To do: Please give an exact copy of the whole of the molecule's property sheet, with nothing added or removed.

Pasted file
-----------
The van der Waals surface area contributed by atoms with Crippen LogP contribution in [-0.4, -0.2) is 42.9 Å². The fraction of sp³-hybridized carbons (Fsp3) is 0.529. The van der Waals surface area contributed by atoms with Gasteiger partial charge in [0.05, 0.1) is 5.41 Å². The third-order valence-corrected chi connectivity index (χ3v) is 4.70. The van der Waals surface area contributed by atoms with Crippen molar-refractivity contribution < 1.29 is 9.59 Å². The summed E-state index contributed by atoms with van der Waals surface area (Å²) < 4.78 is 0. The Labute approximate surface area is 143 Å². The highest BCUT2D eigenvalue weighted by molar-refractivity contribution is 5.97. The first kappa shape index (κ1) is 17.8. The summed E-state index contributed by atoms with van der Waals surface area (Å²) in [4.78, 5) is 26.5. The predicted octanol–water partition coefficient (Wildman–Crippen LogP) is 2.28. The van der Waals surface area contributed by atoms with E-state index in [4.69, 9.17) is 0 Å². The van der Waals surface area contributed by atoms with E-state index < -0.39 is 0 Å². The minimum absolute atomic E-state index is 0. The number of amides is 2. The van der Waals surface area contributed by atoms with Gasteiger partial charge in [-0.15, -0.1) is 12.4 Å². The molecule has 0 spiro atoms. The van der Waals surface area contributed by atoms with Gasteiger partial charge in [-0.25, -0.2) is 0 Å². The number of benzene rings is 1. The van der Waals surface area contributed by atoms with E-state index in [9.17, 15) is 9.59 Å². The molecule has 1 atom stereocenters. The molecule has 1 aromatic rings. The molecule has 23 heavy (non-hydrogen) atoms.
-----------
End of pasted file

The van der Waals surface area contributed by atoms with Crippen LogP contribution in [-0.4, -0.2) is 42.9 Å². The fraction of sp³-hybridized carbons (Fsp3) is 0.529. The van der Waals surface area contributed by atoms with Gasteiger partial charge in [0.05, 0.1) is 5.41 Å². The third-order valence-corrected chi connectivity index (χ3v) is 4.70. The van der Waals surface area contributed by atoms with Crippen molar-refractivity contribution < 1.29 is 9.59 Å². The summed E-state index contributed by atoms with van der Waals surface area (Å²) < 4.78 is 0. The Labute approximate surface area is 143 Å². The highest BCUT2D eigenvalue weighted by molar-refractivity contribution is 5.97. The first kappa shape index (κ1) is 17.8. The summed E-state index contributed by atoms with van der Waals surface area (Å²) in [4.78, 5) is 26.5. The predicted octanol–water partition coefficient (Wildman–Crippen LogP) is 2.28. The van der Waals surface area contributed by atoms with E-state index in [4.69, 9.17) is 0 Å². The van der Waals surface area contributed by atoms with E-state index < -0.39 is 0 Å². The minimum absolute atomic E-state index is 0. The number of amides is 2. The van der Waals surface area contributed by atoms with Gasteiger partial charge in [-0.15, -0.1) is 12.4 Å². The molecule has 0 spiro atoms. The van der Waals surface area contributed by atoms with Gasteiger partial charge in [-0.25, -0.2) is 0 Å². The number of benzene rings is 1. The van der Waals surface area contributed by atoms with E-state index in [9.17, 15) is 9.59 Å². The molecule has 1 atom stereocenters. The molecule has 1 aromatic rings. The molecule has 23 heavy (non-hydrogen) atoms.